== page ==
Becoming Wise: An Inquiry into the Mystery and Art of Living

Becoming Wise: An Inquiry into the Mystery and Art of Living

Tippett calls herself a person who listens for a living: this is her distillation of several decades worth of wisdom gleaned from probing interviews with a wide array of guests. She hones in on five "raw materials" for living well: words, flesh, love, faith, and hope, and hopefully explores how they can be channeled toward compassion, forgiveness, and love. If it all sounds a bit esoteric, you can trust that the same curiosity that makes her show On Being so addictive serves her well in this format. Deep, thoughtful, profound: Even if you're the sort who usually finishes a book in a few days' time, this would be wonderful read a few pages a day, all summer long. Pair with The Light of the World. Published April 5 2016.

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About the Book

Publisher’s description:
“The discourse of our common life inclines towards despair. In my field of journalism, where we presume to write the first draft of history, we summon our deepest critical capacities for investigating what is inadequate, corrupt, catastrophic, and failing. The ‘news’ is defined as the extraordinary events of the day, but it is most often translated as the extraordinarily terrible events of the day. And in an immersive 24/7 news cycle, we internalize the deluge of bad news as the norm—the real truth of who we are and what we’re up against as a species. But my work has shown me that spiritual geniuses of the everyday are everywhere. They are in the margins and do not have publicists. They are below the radar, which is broken.”

“I’m not sure there’s such a thing as the cultural ‘center,’ nor that it’s very interesting if it exists. But left of center and right of center, in the expansive middle and heart of our life together, most of us have some questions left alongside our answers, some curiosity alongside our convictions. This book is for people who want to take up the great questions of our time with imagination and courage, to nurture new realities in the spaces we inhabit, and to do so expectantly and with joy.”

In Becoming Wise, Krista Tippett has created a master class in living for a fractured world. Fracture, she says, is not the whole story of our time. The enduring question of what it means to be human has become inextricable from the challenge of who we are to one another. She insists on the possibility of personal depth and common life for this century, nurtured by science and “spiritual technologies,” with civility and love as muscular public practice. And, accompanied by a cross-disciplinary dream team of a teaching faculty, she shows us how.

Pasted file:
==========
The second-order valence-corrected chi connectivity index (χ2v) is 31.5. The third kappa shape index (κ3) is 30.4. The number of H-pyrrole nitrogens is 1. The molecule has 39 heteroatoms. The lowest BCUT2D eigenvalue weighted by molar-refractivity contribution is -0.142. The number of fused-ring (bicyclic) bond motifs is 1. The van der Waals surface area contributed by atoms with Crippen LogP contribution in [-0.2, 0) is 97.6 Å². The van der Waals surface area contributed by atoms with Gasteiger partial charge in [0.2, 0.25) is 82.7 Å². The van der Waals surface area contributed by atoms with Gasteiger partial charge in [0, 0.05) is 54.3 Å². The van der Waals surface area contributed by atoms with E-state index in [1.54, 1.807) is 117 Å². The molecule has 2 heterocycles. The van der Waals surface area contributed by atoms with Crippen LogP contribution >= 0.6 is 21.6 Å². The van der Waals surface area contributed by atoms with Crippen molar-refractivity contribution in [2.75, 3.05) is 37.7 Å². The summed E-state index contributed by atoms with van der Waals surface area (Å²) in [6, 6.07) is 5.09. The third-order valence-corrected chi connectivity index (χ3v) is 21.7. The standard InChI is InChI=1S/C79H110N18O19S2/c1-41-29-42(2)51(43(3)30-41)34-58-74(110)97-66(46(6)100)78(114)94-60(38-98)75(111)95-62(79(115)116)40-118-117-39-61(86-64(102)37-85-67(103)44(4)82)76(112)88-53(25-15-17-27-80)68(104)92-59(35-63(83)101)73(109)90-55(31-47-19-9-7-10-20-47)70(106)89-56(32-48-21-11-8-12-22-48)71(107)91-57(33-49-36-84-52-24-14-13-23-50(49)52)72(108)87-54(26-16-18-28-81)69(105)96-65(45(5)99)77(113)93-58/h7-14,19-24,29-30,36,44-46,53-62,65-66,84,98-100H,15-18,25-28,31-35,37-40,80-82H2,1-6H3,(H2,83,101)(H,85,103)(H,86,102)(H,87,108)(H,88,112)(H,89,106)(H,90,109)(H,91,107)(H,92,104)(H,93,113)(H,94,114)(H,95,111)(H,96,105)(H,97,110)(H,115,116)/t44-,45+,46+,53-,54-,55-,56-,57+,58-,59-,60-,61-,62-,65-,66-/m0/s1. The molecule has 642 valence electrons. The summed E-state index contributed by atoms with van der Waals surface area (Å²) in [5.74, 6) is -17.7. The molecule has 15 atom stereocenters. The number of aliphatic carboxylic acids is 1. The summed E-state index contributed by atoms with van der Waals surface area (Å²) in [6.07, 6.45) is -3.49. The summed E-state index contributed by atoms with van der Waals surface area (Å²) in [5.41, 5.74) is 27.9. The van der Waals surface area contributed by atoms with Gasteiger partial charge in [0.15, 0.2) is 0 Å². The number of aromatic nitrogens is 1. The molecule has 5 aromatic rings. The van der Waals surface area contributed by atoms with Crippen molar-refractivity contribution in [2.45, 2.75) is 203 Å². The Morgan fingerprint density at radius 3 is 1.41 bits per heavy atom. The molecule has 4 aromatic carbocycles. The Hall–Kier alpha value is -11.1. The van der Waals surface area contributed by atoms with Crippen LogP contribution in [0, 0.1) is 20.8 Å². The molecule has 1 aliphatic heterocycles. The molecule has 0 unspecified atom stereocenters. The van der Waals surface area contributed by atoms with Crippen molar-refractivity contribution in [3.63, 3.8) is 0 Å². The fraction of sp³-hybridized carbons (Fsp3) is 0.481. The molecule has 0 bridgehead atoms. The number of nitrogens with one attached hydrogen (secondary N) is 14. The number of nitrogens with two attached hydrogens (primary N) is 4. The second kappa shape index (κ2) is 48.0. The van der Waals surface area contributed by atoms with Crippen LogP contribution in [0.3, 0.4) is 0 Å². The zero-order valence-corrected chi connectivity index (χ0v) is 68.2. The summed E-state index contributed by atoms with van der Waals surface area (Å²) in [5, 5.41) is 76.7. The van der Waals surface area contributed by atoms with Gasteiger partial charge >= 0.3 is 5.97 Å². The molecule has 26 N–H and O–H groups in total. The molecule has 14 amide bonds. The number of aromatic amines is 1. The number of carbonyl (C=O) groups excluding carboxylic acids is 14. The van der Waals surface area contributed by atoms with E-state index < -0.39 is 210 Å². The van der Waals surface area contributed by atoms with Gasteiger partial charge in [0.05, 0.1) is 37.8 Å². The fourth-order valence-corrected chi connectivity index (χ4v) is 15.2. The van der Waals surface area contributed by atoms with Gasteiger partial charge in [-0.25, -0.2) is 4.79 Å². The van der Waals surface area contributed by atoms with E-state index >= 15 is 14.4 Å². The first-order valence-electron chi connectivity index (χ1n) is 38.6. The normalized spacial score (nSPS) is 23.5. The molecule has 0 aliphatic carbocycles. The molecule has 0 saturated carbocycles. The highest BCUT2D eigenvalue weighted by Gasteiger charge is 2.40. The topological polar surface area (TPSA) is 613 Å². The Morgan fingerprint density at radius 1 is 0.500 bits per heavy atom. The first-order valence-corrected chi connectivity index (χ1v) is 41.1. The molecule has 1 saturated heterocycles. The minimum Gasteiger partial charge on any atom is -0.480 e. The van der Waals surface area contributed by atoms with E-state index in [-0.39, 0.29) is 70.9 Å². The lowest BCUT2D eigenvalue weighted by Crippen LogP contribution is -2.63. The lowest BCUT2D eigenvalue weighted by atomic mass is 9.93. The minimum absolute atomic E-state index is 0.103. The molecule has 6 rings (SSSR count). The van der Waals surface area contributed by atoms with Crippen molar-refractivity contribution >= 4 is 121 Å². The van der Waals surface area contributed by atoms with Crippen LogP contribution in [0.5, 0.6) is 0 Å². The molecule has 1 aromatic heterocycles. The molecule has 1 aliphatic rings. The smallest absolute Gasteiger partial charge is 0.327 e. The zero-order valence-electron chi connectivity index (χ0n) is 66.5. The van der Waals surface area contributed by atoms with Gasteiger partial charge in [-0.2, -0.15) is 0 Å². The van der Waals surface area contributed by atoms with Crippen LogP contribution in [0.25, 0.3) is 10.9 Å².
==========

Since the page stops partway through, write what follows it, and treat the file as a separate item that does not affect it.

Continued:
Peabody Award-winning broadcaster and National Humanities Medalist Krista Tippett has interviewed the most extraordinary voices examining the great questions of meaning for our time. The heart of her work on her national public radio program and podcast, On Being, has been to shine a light on people whose insights kindle in us a sense of wonder and courage. Scientists in a variety of fields; theologians from an array of faiths; poets, activists, and many others have all opened themselves up to Tippett’s compassionate yet searching conversation.

In Becoming Wise, Tippett distills the insights she has gleaned from this luminous conversation in its many dimensions into a coherent narrative journey, over time and from mind to mind. The book is a master class in living, curated by Tippett and accompanied by a delightfully ecumenical dream team of teaching faculty.

The open questions and challenges of our time are intimate and civilizational all at once, Tippett says – definitions of when life begins and when death happens, of the meaning of community and family and identity, of our relationships to technology and through technology. The wisdom we seek emerges through the raw materials of the everyday. And the enduring question of what it means to be human has now become inextricable from the question of who we are to each other.

This book offers a grounded and fiercely hopeful vision of humanity for this century – of personal growth but also renewed public life and human spiritual evolution. It insists on the possibility of a common life for this century marked by resilience and redemption, with beauty as a core moral value and civility and love as muscular practice. Krista Tippett’s great gift, in her work and in Becoming Wise, is to avoid reductive simplifications but still find the golden threads that weave people and ideas together into a shimmering braid.

One powerful common denominator of the lessons imparted to Tippett is the gift of presence, of the exhilaration of engagement with life for its own sake, not as a means to an end. But presence does not mean passivity or acceptance of the status quo. Indeed Tippett and her teachers are people whose work meets, and often drives, powerful forces of change alive in the world today. In the end, perhaps the greatest blessing conveyed by the lessons of spiritual genius Tippett harvests in Becoming Wise is the strength to meet the world where it really is, and then to make it better.

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